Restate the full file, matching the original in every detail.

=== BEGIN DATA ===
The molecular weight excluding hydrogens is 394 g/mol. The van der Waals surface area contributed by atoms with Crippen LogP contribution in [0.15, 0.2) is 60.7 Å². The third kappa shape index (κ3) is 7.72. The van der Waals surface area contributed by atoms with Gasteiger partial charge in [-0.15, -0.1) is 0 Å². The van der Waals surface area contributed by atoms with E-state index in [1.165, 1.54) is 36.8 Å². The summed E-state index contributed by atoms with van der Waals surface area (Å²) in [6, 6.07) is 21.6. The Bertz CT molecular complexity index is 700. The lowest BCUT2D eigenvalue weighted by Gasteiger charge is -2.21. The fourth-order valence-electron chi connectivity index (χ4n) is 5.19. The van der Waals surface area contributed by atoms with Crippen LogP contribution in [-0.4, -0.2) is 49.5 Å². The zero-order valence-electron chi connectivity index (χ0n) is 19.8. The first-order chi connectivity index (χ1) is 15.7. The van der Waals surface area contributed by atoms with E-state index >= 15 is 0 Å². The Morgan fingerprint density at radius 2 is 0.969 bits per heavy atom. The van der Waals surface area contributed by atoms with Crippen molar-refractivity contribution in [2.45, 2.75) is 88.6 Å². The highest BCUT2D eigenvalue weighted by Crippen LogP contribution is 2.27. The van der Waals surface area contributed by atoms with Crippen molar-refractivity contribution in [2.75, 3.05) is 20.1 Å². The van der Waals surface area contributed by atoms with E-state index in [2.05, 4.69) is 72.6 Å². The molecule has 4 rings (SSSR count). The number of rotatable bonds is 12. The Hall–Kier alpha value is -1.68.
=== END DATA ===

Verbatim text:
The molecular weight excluding hydrogens is 394 g/mol. The van der Waals surface area contributed by atoms with Crippen LogP contribution in [0.15, 0.2) is 60.7 Å². The third kappa shape index (κ3) is 7.72. The van der Waals surface area contributed by atoms with Gasteiger partial charge in [-0.15, -0.1) is 0 Å². The van der Waals surface area contributed by atoms with E-state index in [1.165, 1.54) is 36.8 Å². The summed E-state index contributed by atoms with van der Waals surface area (Å²) in [6, 6.07) is 21.6. The Bertz CT molecular complexity index is 700. The lowest BCUT2D eigenvalue weighted by Gasteiger charge is -2.21. The fourth-order valence-electron chi connectivity index (χ4n) is 5.19. The van der Waals surface area contributed by atoms with Crippen LogP contribution in [-0.4, -0.2) is 49.5 Å². The zero-order valence-electron chi connectivity index (χ0n) is 19.8. The first-order chi connectivity index (χ1) is 15.7. The van der Waals surface area contributed by atoms with E-state index >= 15 is 0 Å². The Morgan fingerprint density at radius 2 is 0.969 bits per heavy atom. The van der Waals surface area contributed by atoms with Crippen molar-refractivity contribution in [2.45, 2.75) is 88.6 Å². The highest BCUT2D eigenvalue weighted by Crippen LogP contribution is 2.27. The van der Waals surface area contributed by atoms with Crippen molar-refractivity contribution in [2.75, 3.05) is 20.1 Å². The van der Waals surface area contributed by atoms with E-state index in [2.05, 4.69) is 72.6 Å². The molecule has 4 rings (SSSR count). The number of rotatable bonds is 12. The Hall–Kier alpha value is -1.68.